Swapan Dasgupta


Swapan Dasgupta is a senior journalist

A mighty fall from a moral high ground

No election, and certainly not an Indian election, is ever won on the strength of diplomatic despatches. Like most other pundits in the forecasting business, diplomats often get it right and occasionally wrong.

Past forward

In the eight terms I spent in Oxford in the early 1980s, I developed a slight distaste for Neville Maxwell, then a fellow at the Queen Elizabeth House. Differences over perceptions of Indian politics owed very little to the incompatibility. I saw Maxwell as a man whose understanding of contemporary India was caught in a time warp.

Take offence

There are many Indians who take every word written or said about the country in media overseas a shade too seriously. The same lot that peers at the global media through a microscope is equally inclined to treat every positive remark as a testimonial and every unfavourable review as a conspiracy of hate.

A nuts & bolts race

Opinion polls in India, quite understandably, have a very mixed record. Part of the unevenness stems from the cost factor: it is hideously expensive to conduct an opinion poll with a truly randomised and yet socially representative sample.

A nuts & bolts race

Opinion polls in India, quite understandably, have a very mixed record.

The Loser’s Front

The term “Third Front” has been so discredited and arouses so much fear among those who have a stake in the future of India that even its most avowed protagonists are loath to use it in a public forum.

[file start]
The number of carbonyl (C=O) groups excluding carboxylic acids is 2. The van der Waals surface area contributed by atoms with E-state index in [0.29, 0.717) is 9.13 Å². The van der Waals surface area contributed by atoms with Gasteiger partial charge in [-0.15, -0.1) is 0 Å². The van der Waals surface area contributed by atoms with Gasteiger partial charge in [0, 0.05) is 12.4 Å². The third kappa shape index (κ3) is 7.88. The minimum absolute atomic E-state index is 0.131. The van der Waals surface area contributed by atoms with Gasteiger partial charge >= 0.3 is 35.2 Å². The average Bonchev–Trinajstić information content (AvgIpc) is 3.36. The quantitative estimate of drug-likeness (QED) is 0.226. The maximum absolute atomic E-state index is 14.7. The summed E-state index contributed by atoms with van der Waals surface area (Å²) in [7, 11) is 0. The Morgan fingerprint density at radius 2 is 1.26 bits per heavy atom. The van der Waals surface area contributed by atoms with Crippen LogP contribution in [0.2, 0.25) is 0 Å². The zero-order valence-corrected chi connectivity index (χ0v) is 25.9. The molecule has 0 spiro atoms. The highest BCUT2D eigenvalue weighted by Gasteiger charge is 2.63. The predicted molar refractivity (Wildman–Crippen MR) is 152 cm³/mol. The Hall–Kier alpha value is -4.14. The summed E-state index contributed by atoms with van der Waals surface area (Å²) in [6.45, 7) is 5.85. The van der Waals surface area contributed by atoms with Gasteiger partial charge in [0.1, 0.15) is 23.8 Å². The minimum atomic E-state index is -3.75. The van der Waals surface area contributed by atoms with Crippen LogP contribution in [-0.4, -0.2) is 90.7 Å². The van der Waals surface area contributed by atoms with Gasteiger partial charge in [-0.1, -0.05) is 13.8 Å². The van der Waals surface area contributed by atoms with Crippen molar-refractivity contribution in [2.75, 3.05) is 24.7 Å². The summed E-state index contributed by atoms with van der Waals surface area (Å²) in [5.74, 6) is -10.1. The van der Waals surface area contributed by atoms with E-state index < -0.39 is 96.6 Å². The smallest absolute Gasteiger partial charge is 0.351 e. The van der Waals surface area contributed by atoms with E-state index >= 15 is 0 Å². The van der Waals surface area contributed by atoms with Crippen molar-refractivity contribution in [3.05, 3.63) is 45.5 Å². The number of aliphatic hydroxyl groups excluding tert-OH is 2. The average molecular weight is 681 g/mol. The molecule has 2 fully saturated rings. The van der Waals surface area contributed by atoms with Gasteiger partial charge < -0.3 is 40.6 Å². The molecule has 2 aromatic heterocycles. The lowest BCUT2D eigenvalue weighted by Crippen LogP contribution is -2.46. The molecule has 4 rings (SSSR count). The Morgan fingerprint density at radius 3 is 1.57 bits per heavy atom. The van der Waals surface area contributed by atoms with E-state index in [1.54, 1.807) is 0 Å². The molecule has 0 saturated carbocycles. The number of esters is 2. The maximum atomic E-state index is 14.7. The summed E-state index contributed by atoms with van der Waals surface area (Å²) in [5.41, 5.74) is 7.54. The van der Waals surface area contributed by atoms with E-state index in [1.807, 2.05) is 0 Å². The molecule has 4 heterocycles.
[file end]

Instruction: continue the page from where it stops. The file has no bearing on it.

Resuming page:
The papier-mache mahatma

On December 23, 1987, incensed by the Faizabad district order to open the locks of the disputed shrine in Ayodhya, Syed Shahabuddin and the newly-formed All-India Babri Masjid Conference gave a call t

The man who quit before his last day

In normal circumstances the announcement of a sitting Prime Minister, especially someone who has served two full terms, to not seek re-election should have occasioned both a stir and feverish speculat

The Christmas Clubs of Kolkata

For a very long time — indeed, till I was well into my 20s — I was fanatical in my insistence that Burra Din, the way we natives used to refer to the festival the burra sahibs called Christmas, was best spent in the city we knew as Calcutta.

A week is a long time in politics

Success and failure often depend as much as what one side does right — both tactically and striking the right notes — as what the other side does wrong. In the three weeks since he was anointed the Bharatiya Janata Party’s prime ministerial candidate, a move that set the terms for the 2014 general election, Narendra Modi may, arguably, have faltered twice, and both times at his mega-rally in Delhi on September 29.

Of late, Congress vice-president Rahul Gandhi has been thoughtlessly and in a hurry jumping into every available situation, without verifying basic facts, to criticise the Bharatiya Janata Party.

Madhu Kishwar, as the editor of Manushi, set the feminism agenda for many Indian women decades ago. Madhu Kishwar as chief media admirer of prime ministerial hopeful Narendra Modi is another story completely. The first Kishwar has been declared missing, never to be found.